Driver back pain costing the country billions

New research finds that back pain caused by a failure to get comfortable behind the wheel is costing the country billions of pounds in productivity.

Uncomfortable car seats

Are you sitting comfortably? Not if new research into back pain caused by uncomfortable car seats is anything to go by.

More than a third of UK drivers have taken at least one day off work every year for back pain. The cost to the economy is a staggering £8.8 billion in productivity.

The survey of 2,000 drivers who use a car for work purposes shines a light on our inability to sit comfortably behind the wheel. Back pain affects 80 percent of the population and is a leading cause for sick leave in the UK.

Of the 32.4 million people employed in the UK, more than two-thirds use their car to drive to work or for work purposes.

Of these, 12 percent have taken two days off for back pain, while 13 percent have been off for four days. Five percent were absent for a full working week, and 5 percent asked for seven or more days of rest.

According to Volvo Car UK, the company behind the research, seat comfort is a top priority for 63 percent of UK drivers. Around a fifth of drivers have actually swapped a car for a model with more comfortable seats.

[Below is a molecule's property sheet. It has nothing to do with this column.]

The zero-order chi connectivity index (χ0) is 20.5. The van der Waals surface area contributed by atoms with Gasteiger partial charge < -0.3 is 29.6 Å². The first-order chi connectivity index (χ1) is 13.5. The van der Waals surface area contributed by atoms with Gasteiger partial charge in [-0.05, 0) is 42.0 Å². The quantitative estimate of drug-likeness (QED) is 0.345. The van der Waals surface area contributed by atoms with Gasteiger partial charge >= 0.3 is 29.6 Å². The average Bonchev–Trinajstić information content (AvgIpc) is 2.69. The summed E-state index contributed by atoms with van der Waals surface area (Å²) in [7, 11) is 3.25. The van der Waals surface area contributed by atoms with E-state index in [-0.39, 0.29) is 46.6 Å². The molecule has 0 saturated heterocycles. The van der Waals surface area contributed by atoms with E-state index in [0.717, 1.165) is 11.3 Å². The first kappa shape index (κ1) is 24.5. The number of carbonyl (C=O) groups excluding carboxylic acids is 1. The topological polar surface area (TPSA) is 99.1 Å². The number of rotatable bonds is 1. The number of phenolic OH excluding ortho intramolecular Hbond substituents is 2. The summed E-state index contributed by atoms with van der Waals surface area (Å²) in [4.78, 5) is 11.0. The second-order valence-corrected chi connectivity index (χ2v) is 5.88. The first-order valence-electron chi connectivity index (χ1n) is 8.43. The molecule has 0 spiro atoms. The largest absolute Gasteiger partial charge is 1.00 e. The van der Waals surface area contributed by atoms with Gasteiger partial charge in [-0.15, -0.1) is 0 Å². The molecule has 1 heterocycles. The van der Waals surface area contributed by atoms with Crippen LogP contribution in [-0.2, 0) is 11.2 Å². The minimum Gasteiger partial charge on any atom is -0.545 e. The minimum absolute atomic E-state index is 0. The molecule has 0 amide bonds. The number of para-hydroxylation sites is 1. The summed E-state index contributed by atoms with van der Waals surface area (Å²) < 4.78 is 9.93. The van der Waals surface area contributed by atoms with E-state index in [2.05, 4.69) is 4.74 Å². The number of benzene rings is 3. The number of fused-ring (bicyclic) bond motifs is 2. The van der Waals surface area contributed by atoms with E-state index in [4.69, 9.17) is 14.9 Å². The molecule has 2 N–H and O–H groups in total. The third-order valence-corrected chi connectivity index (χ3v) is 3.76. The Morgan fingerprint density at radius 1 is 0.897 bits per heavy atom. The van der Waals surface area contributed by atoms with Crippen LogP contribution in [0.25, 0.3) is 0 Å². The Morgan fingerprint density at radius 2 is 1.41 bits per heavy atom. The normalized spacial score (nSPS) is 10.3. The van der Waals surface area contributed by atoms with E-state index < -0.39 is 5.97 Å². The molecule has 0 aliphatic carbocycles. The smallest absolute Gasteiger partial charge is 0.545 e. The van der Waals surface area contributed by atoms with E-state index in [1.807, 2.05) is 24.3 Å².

‘Comfortable and pain-free’

Driver back pain

Kristian Elvefors, Volvo Car UK’s managing director, said: “Back pain from poor quality car seats is a bigger problem than many think.

“Not only is it costing the UK economy billions in lost productivity as employees take sick leave, but poor quality car seats are also placing an unnecessary burden on the NHS, costing hospitals and GP surgeries hundreds of millions a year.

Volvo is committed to ensuring that all of its customers, regardless of shape or size, find the seats in their car incredibly comfortable and pain-free.” 

Tommy Apell, senior attribute leader for seat comfort at Volvo, added: “At Volvo, we specifically opt to use softer foam compounds for our seats to ensure the fit is comfortable across all body shapes and sizes.

“We also specially tune our seat springs for improved comfort, with the ergonomics team working alongside designers to ensure things like seat stitching don’t create pressure points for drivers and passengers. Our lengthy development and testing programme means new seats take up to five years to move from concept to finished product.”

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Gavin Braithwaite-Smith
Writer with a penchant for #FrenchTat. Also doing a passable impression of Cousin Eddie in an Italian-German beige motorhome.


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